Let's get digital! That's where the action is. In only a few years, the Internet has transformed society, but the revolution has just begun. What we've seen so far is just the tip of the iceberg.
Yours truly works in electronic media - more specifically - television. So naturally I have more than a theoretical interest in where we are going. Will conventional broadcasters be supplanted by Internet based ones? Will newspapers and magazines be supplanted by e-zines and digital media?
Or will the powerful media interests of yesterday move in and dominate the industry in the future? Here is a hypothetical look at the future:
Freddy yawned and stretched as he got up from bed. It was 11:00 AM - late for work, but what the heck, he had worked late the night before and deserved a sleep-in. Besides, when you're self-employed, you set your own hours. He opened his notebook and the date flashed at him - Thursday, May 27, 2010.
After a quick shower and a light breakfast, Freddy sat down to work. He told his notebook computer to connect to the large screen set into the wall in his office. He scanned the headlines in the news - they no longer printed newspapers on real paper - then selected one he wanted to read further. The story scrolled by at his usual reading speed but he was distracted by Gates the cat that had jumped on his lap. So he clicked on oral and a professional newscaster voice read the story to him while he played with the cat.
After going over the day's news, he searched for some information he needed to complete his research for the article he was writing for his magazine. He occasionally called out "select last paragraph" and the computer tagged it and put it on a virtual sticky pad paper along the side of the screen. The right quarter of the screen was filled with a collection of sticky notes labeled with key words.
He reviewed the notes and started to dictate the article to the computer. After dictating for an hour - the computer was thoroughly attuned to his verbal nuances and only asked him to repeat something twice in the whole hour - the computer read it back to him. He made a few editorial changes and then said publish it. The article was filed and was online immediately for his readers.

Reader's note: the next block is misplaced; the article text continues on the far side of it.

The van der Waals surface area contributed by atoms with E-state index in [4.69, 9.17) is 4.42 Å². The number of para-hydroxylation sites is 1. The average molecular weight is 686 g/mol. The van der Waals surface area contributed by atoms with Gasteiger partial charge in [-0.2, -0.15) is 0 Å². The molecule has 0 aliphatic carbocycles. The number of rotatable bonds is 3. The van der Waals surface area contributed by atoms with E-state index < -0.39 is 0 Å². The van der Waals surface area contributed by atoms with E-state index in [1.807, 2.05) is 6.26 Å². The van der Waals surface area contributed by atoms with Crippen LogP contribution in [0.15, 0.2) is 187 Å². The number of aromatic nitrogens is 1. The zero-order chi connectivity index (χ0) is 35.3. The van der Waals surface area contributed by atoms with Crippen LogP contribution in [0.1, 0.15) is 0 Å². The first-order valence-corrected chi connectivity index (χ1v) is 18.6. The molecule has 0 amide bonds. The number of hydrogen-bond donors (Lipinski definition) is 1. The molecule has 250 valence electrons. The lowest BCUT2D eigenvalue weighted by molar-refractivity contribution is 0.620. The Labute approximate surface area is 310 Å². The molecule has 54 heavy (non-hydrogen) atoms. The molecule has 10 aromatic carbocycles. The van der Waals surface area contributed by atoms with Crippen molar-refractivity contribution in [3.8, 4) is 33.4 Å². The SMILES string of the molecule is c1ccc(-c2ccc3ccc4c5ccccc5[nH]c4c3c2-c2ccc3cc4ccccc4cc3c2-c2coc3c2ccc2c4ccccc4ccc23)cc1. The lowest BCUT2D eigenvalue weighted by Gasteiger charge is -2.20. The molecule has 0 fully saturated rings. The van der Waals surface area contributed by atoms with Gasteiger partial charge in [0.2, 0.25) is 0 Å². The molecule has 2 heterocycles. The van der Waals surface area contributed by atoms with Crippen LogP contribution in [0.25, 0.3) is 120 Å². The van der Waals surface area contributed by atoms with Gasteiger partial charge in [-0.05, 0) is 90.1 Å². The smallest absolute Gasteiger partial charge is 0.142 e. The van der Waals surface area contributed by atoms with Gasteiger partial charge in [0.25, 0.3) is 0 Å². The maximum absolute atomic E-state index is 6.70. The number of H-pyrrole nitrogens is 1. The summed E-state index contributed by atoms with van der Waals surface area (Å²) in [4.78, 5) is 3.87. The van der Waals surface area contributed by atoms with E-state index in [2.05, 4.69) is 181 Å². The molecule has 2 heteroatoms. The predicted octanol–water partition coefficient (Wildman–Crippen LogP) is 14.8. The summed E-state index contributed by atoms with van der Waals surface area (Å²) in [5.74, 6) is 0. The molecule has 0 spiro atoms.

Freddy stared at his notebook with amusement before closing it up. Only five years ago, he thought, these things had keyboards!
Meanwhile his wife, Ellen was just heading out from her office for lunch. She was a doctor and didn't have another appointment for an hour. "I wonder if Freddy finished his article," she thought. She turned on her Walkcomp as she headed out the door and asked it to check for new articles at Futuro Magazine. Three new articles, the tiny computer sang out. It read the titles and authors and she asked it to read Freddy's article to her.
Freddy, meanwhile, did some quick checking on his stock portfolio. He asked the computer to connect to his online broker and made a few trades. He noted that the stock in his own company, Futuro Publishing, was up a dollar.
He had started out writing for actual print magazines fifteen years ago, but decided he had a few ideas and wanted to start up his own. He didn't have much money around the turn of the century, so he started an e-zine. It had caught on. And as the number of people online kept growing, so did his readership. The mainstream media went digital too, for sure, but there were so many niche markets to fill and specialization was the order of the day.
As his own magazine grew in popularity, he hired other writers who all worked for him on a contract basis out of their homes. And he started new e-zines. In fact, Futuro Publishing was one of the largest publishing companies that had never ever published anything on paper. And yet, every word was archived and cross-referenced.